The town of Sevagram in central India has long been known for three things: its heat, which is oppressive even by Indian standards; its snakes, which are abundant; and its ashram, a derelict and increasingly malarial retreat preserved as a tribute to Mohandas Gandhi, who lived here and was known for tenderly relocating the poisonous vipers that slithered into his shack.Read on. Wired 14.03: A Nation of Guinea Pigs
Despite this intemperate setting, Sevagram's hospital has a good reputation. Though the power fails often, forcing medics to use the backlit screens of their cell phones for illumination, the standard of care is higher than at many of the country's public hospitals, and the facilities are comparatively plush. At the nearby government medical center in Nagpur, for instance, patients sometimes have to sleep on mattresses on the floor.
Last year, Sevagram began garnering even more cachet. A German pharmaceutical company called Boehringer Ingelheim, whose latest stroke-prevention drug was making its way through the clinical pipeline, approved the town's hospital as a trial site - one of 28 in India recruiting stroke victims to round out the company's 18,500-person study.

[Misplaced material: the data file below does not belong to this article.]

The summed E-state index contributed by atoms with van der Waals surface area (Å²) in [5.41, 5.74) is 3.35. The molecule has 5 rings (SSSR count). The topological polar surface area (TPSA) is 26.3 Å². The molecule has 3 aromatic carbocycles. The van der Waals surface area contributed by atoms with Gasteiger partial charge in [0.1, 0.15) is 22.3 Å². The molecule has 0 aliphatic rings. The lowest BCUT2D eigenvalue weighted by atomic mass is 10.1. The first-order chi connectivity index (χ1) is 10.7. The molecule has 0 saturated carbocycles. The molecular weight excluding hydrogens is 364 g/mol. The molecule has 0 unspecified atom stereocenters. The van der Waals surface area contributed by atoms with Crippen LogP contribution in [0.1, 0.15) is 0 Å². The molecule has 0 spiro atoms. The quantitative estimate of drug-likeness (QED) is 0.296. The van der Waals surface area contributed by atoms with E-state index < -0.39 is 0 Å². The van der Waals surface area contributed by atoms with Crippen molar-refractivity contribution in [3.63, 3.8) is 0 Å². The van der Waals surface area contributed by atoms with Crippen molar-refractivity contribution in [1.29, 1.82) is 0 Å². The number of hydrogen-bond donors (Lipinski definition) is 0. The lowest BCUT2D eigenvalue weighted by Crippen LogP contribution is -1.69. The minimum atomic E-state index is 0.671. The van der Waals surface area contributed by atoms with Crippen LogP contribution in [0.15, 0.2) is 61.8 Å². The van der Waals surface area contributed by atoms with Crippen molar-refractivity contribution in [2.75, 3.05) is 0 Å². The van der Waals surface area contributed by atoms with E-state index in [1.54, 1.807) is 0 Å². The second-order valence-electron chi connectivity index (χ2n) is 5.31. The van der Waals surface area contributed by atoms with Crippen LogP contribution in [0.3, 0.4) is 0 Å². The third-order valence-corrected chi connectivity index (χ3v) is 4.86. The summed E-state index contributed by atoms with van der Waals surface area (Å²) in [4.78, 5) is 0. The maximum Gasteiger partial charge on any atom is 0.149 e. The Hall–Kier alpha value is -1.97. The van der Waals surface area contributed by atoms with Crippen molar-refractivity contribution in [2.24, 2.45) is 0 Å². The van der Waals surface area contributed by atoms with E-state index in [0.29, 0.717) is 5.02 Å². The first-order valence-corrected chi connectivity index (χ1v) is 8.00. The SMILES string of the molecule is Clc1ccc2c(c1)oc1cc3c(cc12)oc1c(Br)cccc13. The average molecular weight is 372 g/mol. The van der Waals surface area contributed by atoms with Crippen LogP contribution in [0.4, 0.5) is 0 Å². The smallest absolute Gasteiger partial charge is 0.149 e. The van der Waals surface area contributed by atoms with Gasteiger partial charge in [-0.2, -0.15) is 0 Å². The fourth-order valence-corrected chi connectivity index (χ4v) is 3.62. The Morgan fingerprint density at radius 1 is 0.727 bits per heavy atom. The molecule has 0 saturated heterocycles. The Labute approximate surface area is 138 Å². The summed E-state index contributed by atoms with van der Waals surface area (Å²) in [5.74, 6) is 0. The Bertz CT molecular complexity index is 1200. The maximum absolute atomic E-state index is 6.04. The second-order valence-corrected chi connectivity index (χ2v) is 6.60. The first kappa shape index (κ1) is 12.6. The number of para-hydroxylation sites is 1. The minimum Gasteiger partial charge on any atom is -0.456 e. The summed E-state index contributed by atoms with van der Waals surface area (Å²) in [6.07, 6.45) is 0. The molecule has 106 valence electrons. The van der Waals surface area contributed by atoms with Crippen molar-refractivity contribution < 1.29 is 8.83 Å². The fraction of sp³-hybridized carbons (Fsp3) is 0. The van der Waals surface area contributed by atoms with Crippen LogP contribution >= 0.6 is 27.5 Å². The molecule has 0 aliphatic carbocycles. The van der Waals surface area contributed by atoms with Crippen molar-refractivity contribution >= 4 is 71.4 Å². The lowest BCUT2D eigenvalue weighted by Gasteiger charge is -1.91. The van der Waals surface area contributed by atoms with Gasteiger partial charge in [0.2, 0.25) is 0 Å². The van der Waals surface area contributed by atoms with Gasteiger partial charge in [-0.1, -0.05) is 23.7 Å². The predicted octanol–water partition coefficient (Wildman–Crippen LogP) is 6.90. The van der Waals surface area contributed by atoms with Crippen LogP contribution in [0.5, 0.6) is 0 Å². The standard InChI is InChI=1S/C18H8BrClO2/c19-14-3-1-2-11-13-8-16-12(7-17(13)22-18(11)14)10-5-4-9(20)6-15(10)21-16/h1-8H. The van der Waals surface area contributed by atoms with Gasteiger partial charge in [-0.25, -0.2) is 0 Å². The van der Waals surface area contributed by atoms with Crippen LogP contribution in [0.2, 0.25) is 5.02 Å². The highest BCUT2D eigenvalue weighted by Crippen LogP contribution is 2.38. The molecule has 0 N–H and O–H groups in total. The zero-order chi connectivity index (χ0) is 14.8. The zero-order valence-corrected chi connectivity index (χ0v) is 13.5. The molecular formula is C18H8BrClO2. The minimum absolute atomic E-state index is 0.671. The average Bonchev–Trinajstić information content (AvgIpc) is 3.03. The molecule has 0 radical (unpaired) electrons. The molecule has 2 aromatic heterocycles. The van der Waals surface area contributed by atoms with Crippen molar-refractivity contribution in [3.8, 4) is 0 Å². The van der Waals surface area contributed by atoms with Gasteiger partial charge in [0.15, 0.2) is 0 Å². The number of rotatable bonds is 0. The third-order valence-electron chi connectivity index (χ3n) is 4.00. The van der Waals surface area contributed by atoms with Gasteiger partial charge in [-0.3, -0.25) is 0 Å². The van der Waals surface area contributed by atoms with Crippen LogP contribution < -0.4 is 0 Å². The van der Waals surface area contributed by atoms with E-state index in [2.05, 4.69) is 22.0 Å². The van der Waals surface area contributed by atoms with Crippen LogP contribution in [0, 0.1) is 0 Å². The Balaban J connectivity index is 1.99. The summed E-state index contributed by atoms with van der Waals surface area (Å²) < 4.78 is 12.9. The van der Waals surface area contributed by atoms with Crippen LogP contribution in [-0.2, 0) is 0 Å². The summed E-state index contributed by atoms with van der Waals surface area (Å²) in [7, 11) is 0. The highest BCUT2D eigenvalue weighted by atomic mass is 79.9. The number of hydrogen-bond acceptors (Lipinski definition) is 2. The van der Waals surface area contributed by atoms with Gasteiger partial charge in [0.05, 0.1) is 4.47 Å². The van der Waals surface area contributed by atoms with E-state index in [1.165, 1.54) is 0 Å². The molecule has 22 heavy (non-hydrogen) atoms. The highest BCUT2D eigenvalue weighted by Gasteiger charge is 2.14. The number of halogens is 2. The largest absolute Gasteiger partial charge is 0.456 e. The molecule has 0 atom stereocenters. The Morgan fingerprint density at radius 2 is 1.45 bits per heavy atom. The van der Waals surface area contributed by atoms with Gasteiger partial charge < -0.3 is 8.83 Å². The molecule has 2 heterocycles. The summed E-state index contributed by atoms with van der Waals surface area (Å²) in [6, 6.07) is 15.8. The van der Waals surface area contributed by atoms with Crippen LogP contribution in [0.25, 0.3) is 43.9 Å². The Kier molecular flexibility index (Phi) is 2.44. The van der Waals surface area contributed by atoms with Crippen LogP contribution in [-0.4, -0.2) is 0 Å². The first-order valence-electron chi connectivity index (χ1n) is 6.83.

The drug regimen, known as Aggrenox, was being tested for its ability to forestall a second stroke. S. P. Kalantri, the doctor tapped to lead the trial in Sevagram, quickly grasped the offer's appeal. Patients in Sevagram are poor enough that the benefits of taking part in the study would amount to a health care windfall; among other things, Boehringer Ingelheim guaranteed participants two physicals during each of the three years that the trial would run. For each person enrolled, moreover, the hospital would receive 30,000 rupees (about $665) - no small amount, given the puny budget of the center's stroke ward, a single room of eight pallet beds. Kalantri talked the matter over with the chair of the hospital's ethics committee, and the two concluded that the trial drug itself, with its possible side effects and limited efficacy, would provide little benefit to their patients. Then they went ahead and signed up.